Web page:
I’m Out of Training. Now What?
The transition from training to practice comes quickly.
Four years of medical school, one year of internship, four years of residency, and two years of fellowship later, I am finally done with my training! Now what?
There was no time to prepare for the change. On June 30, I put in a full day of work as a fellow, then on July 1, I began my first full day of work as an attending. The workstation had the same exact PACS and dictation software as the prior day, and yet it felt so different.
While as a trainee I provided preliminary reads overnight, providing final reads as an attending is a whole new experience. Although I spent six years training for exactly this, nothing truly prepares you for signing off on cases for which you are the final word. While final reads can be nerve-wracking, the people around me were very helpful. Once I got over my hesitation to ask for help when needed, these became learning experiences that allowed me to draw on the skills of a host of experienced radiologists. If I was advising a young resident today, I would tell you to get involved in as many cases as possible to best prepare for the future.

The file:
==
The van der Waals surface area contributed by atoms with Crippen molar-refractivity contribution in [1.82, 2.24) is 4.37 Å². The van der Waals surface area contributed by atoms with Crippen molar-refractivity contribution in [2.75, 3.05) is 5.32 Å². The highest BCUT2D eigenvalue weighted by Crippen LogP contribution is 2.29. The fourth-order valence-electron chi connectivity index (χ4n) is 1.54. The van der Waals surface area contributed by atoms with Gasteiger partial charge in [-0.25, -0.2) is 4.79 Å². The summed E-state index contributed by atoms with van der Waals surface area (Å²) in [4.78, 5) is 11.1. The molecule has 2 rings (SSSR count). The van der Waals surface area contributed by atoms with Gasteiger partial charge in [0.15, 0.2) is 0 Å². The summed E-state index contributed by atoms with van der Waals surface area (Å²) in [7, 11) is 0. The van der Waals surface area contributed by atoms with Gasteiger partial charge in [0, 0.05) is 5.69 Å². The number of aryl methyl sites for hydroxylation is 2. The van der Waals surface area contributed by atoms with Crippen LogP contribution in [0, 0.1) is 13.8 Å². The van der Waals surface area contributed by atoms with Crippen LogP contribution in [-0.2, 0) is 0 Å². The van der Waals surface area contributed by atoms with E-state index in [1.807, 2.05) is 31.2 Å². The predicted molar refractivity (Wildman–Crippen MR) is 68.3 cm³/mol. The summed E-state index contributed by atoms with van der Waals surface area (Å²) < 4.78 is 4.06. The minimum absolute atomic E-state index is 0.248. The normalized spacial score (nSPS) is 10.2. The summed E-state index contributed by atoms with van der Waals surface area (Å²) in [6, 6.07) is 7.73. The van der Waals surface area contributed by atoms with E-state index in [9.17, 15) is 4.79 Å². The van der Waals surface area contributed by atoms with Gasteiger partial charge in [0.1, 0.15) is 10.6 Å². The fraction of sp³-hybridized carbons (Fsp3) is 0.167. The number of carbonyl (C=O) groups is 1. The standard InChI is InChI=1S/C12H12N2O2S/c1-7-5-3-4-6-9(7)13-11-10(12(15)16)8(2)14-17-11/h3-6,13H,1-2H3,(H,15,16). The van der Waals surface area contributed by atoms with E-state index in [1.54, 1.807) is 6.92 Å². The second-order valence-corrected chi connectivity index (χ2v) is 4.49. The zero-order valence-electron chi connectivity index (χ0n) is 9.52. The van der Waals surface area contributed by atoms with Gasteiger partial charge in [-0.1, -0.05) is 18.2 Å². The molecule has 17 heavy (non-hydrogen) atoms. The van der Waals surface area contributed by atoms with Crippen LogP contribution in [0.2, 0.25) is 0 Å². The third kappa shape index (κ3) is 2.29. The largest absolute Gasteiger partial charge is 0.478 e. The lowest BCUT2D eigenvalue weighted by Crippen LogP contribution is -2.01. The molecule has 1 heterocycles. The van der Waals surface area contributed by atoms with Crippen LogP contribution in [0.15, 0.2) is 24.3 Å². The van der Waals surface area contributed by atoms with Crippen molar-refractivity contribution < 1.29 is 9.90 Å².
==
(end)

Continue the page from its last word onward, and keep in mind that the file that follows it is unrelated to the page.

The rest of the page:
Don’t get me wrong, final reads come with a full set of advantages, one of which is that you no longer have to wonder which attending will be on the next day to call the lungs normal versus CHF. After spending years emulating others’ phrasing, some of which I agreed with and some of which I disagreed with, it was freeing and fun to word things as I wanted. Of course, a week in, you realize you are mimicking many others’ words and have yet to find your own voice. The semantics that I disagreed with as a resident turned out to actually be helpful in some circumstances. I would suggest trainees take note of the different ways things are stated and file them away for future reference.
The oddest part of finishing training was going from a resident that referring clinicians would pass over when looking for opinions, to being the expert on emergent cases. Confidence comes with time, but also with practice. Preparing for and being involved with interdisciplinary conferences during residency helped this transition.
The transition from trainee to attending is real. But like the thousands of radiologists before me, it came and went. What made the experience especially smooth were the residents and the staff. From showing me where the bathroom was and how to contact the ER, to explaining which list to read, the people around me helped transition me into the program. The residents and staff are the troops on the ground, what makes the hospital run. Further, the skills I have picked up through my involvement with the ACR RFS and by going to the annual ACR meetings have been invaluable. Now I am lucky to work in an institution focused on patient care, and having an understanding of value-based imaging has helped me quickly become a contributing team member.
By Stuart L. Cohen, MD